Dichotomy Between Safety and Credit?

No. 14

Every journalist knows anonymity should be used sparingly — mostly to protect vulnerable sources. But what if the journalists themselves are afraid to put their names out there? 

It’s one of those things we don’t talk much about as Chinese Storytellers working in international media. Some have normalized the struggle. Others avoid thinking much about it, as it carries a heavy emotional toll. Many Chinese reporters have done work in and about China — work that we are uniquely positioned to do — without getting the proper due credit. The Chinese government bans its citizens from working as full-fledged staff journalists for international media organizations in China. But even for those who work abroad, fear of a worsening political climate in China has prevented many from receiving bylines for reporting on some of the biggest China stories of our time.  

No matter where we are based, we fear disinformation campaigns on Chinese social media singling out individual journalists; invitations to tea; harassment of our families; but the most important of them all: the fear of the unknown. 

Each time we publish a story that the Chinese government could deem politically sensitive, we go through the exhausting mental exercise of deciding whether we want to put our names on it. We fear that doing so may cause professional or personal retribution, because we don’t know where the line is drawn. We don’t know if keeping bylines now will jeopardize our careers and safety later. We don’t know whether leaving our names off means we are admitting defeat or preserves our ability to report without self-censorship. We don’t know how or if staying anonymous hurts our careers in the long run. These are the struggles we face. But at the end of the day, we will continue to do the work in which we believe.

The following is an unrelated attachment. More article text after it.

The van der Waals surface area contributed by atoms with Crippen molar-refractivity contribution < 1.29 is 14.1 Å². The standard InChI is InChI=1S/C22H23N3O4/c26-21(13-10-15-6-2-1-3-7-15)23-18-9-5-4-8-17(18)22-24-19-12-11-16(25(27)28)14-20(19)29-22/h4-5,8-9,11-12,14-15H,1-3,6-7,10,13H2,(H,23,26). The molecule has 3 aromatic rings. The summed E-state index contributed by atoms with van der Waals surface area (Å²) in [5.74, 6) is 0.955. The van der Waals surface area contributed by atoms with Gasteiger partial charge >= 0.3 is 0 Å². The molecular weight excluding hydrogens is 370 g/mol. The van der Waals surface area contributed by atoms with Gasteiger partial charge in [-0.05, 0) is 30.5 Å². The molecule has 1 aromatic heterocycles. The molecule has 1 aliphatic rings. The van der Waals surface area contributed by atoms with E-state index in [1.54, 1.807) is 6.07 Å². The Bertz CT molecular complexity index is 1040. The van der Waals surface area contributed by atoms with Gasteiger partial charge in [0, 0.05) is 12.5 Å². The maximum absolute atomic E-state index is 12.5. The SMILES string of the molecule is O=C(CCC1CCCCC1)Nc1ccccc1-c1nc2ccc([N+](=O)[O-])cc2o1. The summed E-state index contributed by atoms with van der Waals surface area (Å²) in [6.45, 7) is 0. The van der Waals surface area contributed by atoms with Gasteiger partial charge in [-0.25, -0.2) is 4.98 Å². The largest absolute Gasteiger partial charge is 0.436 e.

We want to hear from those with similar experiences. We’d also like to reach out to our readers for advice and ideas on how to deal with this pressing issue. Feel free to drop us a line. Thank you. 

All the best,
Isabelle Niu and Shen Lu 


The best work from our members.

🧑‍🎓 Asian American Students Finding Their Place
The high-profile affirmative action lawsuit against Harvard has forced students and their families to choose sides. Chen Ronghui photographs Asian-American students thrust into the spotlight for The New York Times Magazine.

(Photograph by Chen Ronghui for The New York Times)

🇲🇬 A Fishing Deal That Never Was
In 2018, a $2.7 billion fishing deal with China came out of nowhere, surprising Madagascar’s civil society and even some parts of its government. And it turned out to be just a mirage. Lulu Ning Hui reports for China Dialogue and Initium Media.

🔒 Last Digital Refuge for China’s Liberals
Douban, an online sanctuary for China’s liberals and alternative thinkers, recently disabled a key function. Quartz journalist Jane Li writes about why many of its users feel like “digital refugees.” 

📚💬 A Chat with Viet Thanh Nguyen
Writer Qian Jianan interviews Pulitzer Prize-winning novelist Viet Thanh Nguyen for The Millions about his novel The Sympathizer, his literary education, and how to approach the representation of minority groups in his own work.